An AP Member Exchange shared by the Post-Bulletin.
ROCHESTER, Minn. (AP) — Ailing and alone, Denise Krivach lay at Mayo Clinic thinking the worst — until a ball of fur bounded up onto her bed in what’s being described as a life-changing moment.
The 60-year-old, a former Abbott Northwestern physician, was in the early stages of building her dream home in the Montana mountains when she awoke in 2014 and was non-functional, the Post-Bulletin (http://bit.ly/2e0E3Px ) reported. She rejected the initial diagnosis of early onset dementia to seek clarification at Mayo in Rochester.
After months of testing, Mayo specialists finally confirmed autoimmune encephalitis. In short, her immune system was attacking her brain.
Her dreams dashed, Krivach underwent surgery and found herself lying in the hospital to face an uncertain future.
Then Alta, a 4-year-old golden retriever, spent 45 minutes cuddling with her as part of Mayo’s growing Caring Canines program. The connection between the two was immediate and has continued to this day.
“It was love at first sight,” Krivach said. “It made such a difference in my recovery. Even after they were gone, I could go back to that happy place. I never felt like I was quite alone.”
The Caring Canines program was started in 2004 after operating for years informally. A 13-pound miniature pinscher named Dr. Jack was among the best-known of the privately owned service dogs that were brought in to provide emotional support. Dr. Jack, owned by Marcia Fritzmeier, of Rochester, was a facility-based service dog trained to work with patients in their recovery, as guided by doctors and nursing staff.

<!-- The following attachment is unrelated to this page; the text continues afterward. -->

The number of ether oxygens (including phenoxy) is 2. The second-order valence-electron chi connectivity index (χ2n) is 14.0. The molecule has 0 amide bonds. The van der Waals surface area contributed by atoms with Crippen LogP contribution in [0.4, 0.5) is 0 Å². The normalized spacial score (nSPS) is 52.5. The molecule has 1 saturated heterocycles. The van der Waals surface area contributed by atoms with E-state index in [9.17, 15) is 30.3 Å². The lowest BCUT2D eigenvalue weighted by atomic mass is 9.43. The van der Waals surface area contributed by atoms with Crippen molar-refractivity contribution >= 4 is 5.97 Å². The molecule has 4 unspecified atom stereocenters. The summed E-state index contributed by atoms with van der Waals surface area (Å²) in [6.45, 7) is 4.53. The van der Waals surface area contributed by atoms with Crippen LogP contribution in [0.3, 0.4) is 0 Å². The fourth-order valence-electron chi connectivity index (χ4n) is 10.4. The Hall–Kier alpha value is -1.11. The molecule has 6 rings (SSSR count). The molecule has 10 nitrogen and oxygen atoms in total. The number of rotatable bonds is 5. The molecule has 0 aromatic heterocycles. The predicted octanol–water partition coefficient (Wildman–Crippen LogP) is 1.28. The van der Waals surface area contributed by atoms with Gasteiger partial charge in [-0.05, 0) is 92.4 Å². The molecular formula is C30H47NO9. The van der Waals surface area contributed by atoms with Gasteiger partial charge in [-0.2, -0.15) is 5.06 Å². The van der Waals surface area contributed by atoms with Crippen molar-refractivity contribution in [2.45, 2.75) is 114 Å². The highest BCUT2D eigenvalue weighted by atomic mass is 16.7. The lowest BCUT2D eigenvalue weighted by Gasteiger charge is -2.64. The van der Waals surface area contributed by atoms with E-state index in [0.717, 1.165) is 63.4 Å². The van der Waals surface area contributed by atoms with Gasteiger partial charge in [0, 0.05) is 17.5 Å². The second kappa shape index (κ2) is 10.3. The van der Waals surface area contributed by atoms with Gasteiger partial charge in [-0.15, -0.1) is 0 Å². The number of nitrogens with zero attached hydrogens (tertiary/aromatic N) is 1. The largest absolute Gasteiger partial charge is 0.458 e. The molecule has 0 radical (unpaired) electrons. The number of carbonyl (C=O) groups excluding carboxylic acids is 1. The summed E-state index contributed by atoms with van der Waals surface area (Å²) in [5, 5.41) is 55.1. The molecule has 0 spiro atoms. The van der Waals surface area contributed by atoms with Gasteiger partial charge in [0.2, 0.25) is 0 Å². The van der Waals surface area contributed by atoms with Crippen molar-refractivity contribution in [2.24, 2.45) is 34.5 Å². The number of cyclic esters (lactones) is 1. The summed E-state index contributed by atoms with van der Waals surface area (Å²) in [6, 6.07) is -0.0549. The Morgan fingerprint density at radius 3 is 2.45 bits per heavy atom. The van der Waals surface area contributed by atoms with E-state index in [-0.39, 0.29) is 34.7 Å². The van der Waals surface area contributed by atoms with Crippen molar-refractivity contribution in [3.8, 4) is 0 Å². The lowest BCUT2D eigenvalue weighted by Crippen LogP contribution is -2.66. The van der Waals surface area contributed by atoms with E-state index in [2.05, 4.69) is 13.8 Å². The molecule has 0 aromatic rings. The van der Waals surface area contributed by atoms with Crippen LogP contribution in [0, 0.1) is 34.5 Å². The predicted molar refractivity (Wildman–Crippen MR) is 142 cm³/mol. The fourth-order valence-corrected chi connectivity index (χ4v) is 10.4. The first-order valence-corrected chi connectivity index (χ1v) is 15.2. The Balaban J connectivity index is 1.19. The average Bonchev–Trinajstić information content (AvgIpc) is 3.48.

Dr. Jack’s retirement in 2013 (he has since died) closely coincided with Mayo’s hiring of Jessica Smidt as healing enhancement therapy coordinator. Smidt, a former vet tech, has embraced the pooch program with gusto, expanding it from six to 30 dogs over the past two-plus years.
The 30 therapy dogs and their handlers spend a couple hours each week connecting with patients throughout the hospital. The expanded roster allowed Smidt’s team to report more than 11,000 patient interactions in 2015, totaling more than 2,100 hours of volunteer time.
Alta was trained as a service dog and is Smidt’s own pet. She recognized the instant connection between Denise and her golden retriever — but a connection like that, she says, is not all that unusual.
“I would say almost daily Alta and I run into someone in the hospital . and they say, ‘This is exactly what I needed,'” Smidt said. “Sometimes there are even tears.”
Still, few encounters have been as impactful as Alta with Krivach.
The former physician says that Caring Canines has “given me my life back.” She’s back on her feet and in a much better state of mind, and she credits Alta for her recovery.
Krivach has also purchased a home in southwest Rochester, eschewing her Montana dream to live in the Med City. Single and childless, she says she has always preferred solitude, but her experience with Alta has made her reconsider that preference, too.
She’s in the early stages of seeking out her own canine companion. Naturally, Alta has been placed on a pedestal as the “gold standard.” Because of that connection, Smidt is taking the unusual step of assisting Denise find a live-in service dog.
The closest facility that offers trained service dogs is in the Twin Cities. Until her own companion is found, Krivach has offered to walk Alta.
“She steals the show,” Krivach said of Alta. “That’s really what patients need sometimes, a distraction from their own pain and misery.
“Sometimes being ill, you get too focused on being ill. You don’t want that to be who you become. When Alta comes around, you can’t help but perk up.”